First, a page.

Economic inequality.

The world is too unequal when the richest 80 people own as much as the bottom half of the world population.


Two useful measures for inequality are the Gini coefficient and the Palma ratio. The Gini coefficient is the most well known. It measures the extent to which the distribution of income or consumption expenditures within an economy deviates from a perfectly equal distribution. The Gini coefficient ranges between 0 and 1, with higher figures indicating a higher degree of inequality.


The Palma ratio is the ratio of the national income shares of the top 10% of households to the bottom 40%. A Palma of 1 means that the richest 10% of the population earn the same as the poorest 40%, and a Palma of 4 that the richest 10% earns 4 times more than the poorest 40%. The strength of Palma is that it intuitively is easy to understand and therefore easier for both politicians and the public to relate to – if the Palma ratio is increased the richest 10 % has become even richer.

Selected Palma ratios and Gini coefficients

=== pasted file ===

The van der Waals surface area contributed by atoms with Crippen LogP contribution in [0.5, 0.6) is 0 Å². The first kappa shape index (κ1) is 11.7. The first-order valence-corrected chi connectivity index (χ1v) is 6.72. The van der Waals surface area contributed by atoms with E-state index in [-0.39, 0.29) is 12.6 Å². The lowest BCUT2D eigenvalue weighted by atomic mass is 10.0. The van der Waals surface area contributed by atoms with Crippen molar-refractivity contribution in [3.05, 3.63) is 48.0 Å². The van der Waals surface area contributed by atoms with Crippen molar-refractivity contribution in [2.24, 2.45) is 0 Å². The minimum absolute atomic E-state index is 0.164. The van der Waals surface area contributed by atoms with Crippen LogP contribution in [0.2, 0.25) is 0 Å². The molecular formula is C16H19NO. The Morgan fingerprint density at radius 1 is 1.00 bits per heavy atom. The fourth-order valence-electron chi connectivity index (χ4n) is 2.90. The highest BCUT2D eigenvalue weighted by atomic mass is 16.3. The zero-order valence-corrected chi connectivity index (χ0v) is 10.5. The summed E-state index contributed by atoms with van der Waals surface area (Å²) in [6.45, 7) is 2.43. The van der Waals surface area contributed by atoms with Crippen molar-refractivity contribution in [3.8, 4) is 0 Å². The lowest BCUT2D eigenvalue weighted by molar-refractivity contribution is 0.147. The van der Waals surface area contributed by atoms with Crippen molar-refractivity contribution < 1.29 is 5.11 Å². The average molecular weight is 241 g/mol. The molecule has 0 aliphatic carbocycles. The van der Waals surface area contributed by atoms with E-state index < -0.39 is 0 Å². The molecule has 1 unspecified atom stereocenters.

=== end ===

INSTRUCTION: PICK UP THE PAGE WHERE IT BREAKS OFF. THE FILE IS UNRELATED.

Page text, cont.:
Country Palma Gini
Pakistan 1.1 0.30
Bangladesh 1.3 0.32
Tanzania 1.7 0.38
Ghana 2.2 0.43
Mozambique 2.6 0.46
Kenya 2.7 0.48
Brazil 4.3 0.53

Source: World Development Indicators, 2014 and World Bank PovcalNet, 2015

Measured by the Palma ratio Brazil is about 4 times as unequal as Pakistan, but less than twice as unequal according to the Gini coefficient. Although the ranking of countries according to Palma and Gini largely follows each other it is also clear that interpretation of the Gini figure is more difficult, providing an argument for using the Palma ratio when describing inequality and devising appropriate policy measures.       bjarne.wes @       Bjarne Larsen Kron  

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